HOME SOUNDcheck GOhear GOview GOread GOplaces DOmore


  » Contact Us
  » Advertise With Us

  » Classifieds
  » Newspaper Ads

Lumineers' Jeremiah Fraites drops first solo album, 5 Things to Know

By Gary Graff
ggraff@medianewsgroup.com, @GraffonMusic on Twitte

Posted: Thursday, January 21, 2021

» See more SOUND CHECK

The Lumineers has kept co-founder Jeremiah Fraites busy during the past seven years, three studio albums and two Grammy Award nominations. Throughout that time, however, he's had another project on the back burner.

"Piano Piano," coming out Friday, Jan. 22, is, as its title indicates a collection of piano-led instrumentals Fraites has been working since even before the band formed. When the COVID-19 pandemic shut down the Lumineers' world tour, it offered the multi-instrumentalist a ripe time to finish it -- from Turin, Italy, where he resides with his wife and their two-and-a-half year old son. Working remotely with co-producer David Baron, Fraites filled it out with contributions from other musicians, including Lumineers violinist Lauren Jacobson.

The 11 songs were inspired by Fraites' events and travels, and while he's not happy about the circumstances that finally pushed "Piano Piano" in tune, he's not complaining about having a bit of "silver lining" to emerge from his corner of the quarantine...

While recording "Piano Piano" only took about three months during 2020, Fraites, 34, says the oldest track, "Nearsighted," dates back 13 years, to when he was studying in Kingston Upon Thames, England. "Some of the songs were written last year, and some of the songs are two or five or seven years old. I always wanted to do something like this; I just never had the time. Then the pandemic sort of forced my hand in an arguably positive way. I was going to stay safe and stay inside no matter what, so I figured I may as well be constructive and creative. It really helped me bear and get through 2020."

After learning to play trumpet and drums, Fraites gravitated to piano while in high school. "Personally I've always thought piano is the most beautiful instrument in the world. So for this I wanted to capture moments of intimacy, as if you were sitting on the piano bench next to me, but not to be so raw and vulnerable and just throw one mic up in the room and record what I was playing. That would be shooting myself in the foot. I felt the songs deserved a little more than that."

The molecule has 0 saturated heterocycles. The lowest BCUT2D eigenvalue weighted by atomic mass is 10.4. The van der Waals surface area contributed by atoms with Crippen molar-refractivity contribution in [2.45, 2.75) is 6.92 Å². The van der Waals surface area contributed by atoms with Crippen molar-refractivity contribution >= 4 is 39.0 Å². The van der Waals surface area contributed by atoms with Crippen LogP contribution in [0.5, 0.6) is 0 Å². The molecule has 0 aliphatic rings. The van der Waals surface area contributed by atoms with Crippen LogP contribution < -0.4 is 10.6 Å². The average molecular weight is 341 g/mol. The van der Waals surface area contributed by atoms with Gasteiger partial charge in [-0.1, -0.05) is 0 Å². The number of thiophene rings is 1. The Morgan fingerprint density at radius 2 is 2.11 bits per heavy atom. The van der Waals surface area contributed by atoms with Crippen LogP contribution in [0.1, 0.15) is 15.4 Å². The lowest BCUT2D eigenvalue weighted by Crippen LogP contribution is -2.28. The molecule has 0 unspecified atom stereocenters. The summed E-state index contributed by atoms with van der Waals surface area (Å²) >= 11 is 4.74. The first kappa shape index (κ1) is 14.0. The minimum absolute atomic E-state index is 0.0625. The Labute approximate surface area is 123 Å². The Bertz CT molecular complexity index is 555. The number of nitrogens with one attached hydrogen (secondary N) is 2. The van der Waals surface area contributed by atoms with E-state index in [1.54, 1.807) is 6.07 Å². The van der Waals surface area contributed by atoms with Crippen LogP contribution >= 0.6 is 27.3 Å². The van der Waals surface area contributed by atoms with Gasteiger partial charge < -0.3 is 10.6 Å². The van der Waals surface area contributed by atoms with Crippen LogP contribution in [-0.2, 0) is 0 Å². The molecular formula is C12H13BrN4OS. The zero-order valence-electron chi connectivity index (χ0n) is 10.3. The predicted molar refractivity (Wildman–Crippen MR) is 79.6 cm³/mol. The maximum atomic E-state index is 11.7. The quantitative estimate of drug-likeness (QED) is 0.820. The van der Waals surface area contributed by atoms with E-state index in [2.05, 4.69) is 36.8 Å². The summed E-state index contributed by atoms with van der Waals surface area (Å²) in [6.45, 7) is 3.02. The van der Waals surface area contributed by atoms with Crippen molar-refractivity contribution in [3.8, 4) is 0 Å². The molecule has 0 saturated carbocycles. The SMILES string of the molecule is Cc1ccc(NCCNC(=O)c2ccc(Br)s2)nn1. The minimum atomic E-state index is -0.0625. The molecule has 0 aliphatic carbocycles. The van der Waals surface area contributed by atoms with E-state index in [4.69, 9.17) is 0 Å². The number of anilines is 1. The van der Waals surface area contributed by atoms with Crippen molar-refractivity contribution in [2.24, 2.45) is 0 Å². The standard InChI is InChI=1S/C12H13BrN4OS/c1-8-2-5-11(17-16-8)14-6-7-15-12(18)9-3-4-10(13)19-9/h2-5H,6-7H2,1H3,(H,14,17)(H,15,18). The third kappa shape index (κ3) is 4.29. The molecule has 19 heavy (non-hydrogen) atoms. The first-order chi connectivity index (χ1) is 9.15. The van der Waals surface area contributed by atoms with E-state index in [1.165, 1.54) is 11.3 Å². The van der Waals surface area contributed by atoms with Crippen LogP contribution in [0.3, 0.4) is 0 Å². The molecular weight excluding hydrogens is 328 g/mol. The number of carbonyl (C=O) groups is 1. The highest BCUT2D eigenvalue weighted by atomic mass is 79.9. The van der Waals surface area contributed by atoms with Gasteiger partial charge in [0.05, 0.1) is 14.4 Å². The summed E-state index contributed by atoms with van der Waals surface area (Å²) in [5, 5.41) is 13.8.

Though the Lumineers have recorded a couple of instrumentals, "Patience" and "April," Fraites does not recall submitting any of the "Piano Piano" songs for the group's consideration. "There were maybe one or too, but I can't think off the top of my head which ones. I've sent Wes (Schultz), a lot of stuff, and he's sent me a lot of stuff over the years, and most of it doesn't make it to a Lumineers final recording. I never thought we'd release instrumental music at all in the Lumineers, so the ones we have felt like happy accidents. With 'Piano Piano' I can't really describe it in words, but I can tell the difference why these songs work for this album and not the band."

Fraites also feels that he became "a better musician" working at home, with limitations and outside the comfort zone and luxury of a recording studio, on "Piano Piano." "When you're in a studio away from home, you have time to choose and pick what's right. With this, when my son went to sleep it eh afternoon I knew I had one to two hours to record, no matter what. That was a challenge. I felt like I was building this sculpture, and every morning I'd wake up and it looked the same. The illusion was I wasn't making any progress, but at some point I could see what the sculpture was becoming. It was like the best and worst thing I'll never do again."

The Lumineers, meanwhile, are looking forward to resuming their world tour in support of 2019's "III" album but are also working on new music, according to Fraites. "We're in a full-blown holding pattern now. So I can see us chipping away at a fourth album this year, and if we do that then maybe when the tour picks up again, whether late this year or some time next year, we'll combine albums three and four into that tour cycle and celebrate the two albums rather than just the third. I don't think we'll know for awhile, really."

Send your thoughts and comments to Gary Graff


GO & DO Michigan, an Entertainment Portal
This material may not be published, broadcast, rewritten or redistributed without the written permission of the copyright holder.

© Copyright MediaNews Group, Inc. | Terms of Use | Privacy Policy | Cookie Policy | Arbitration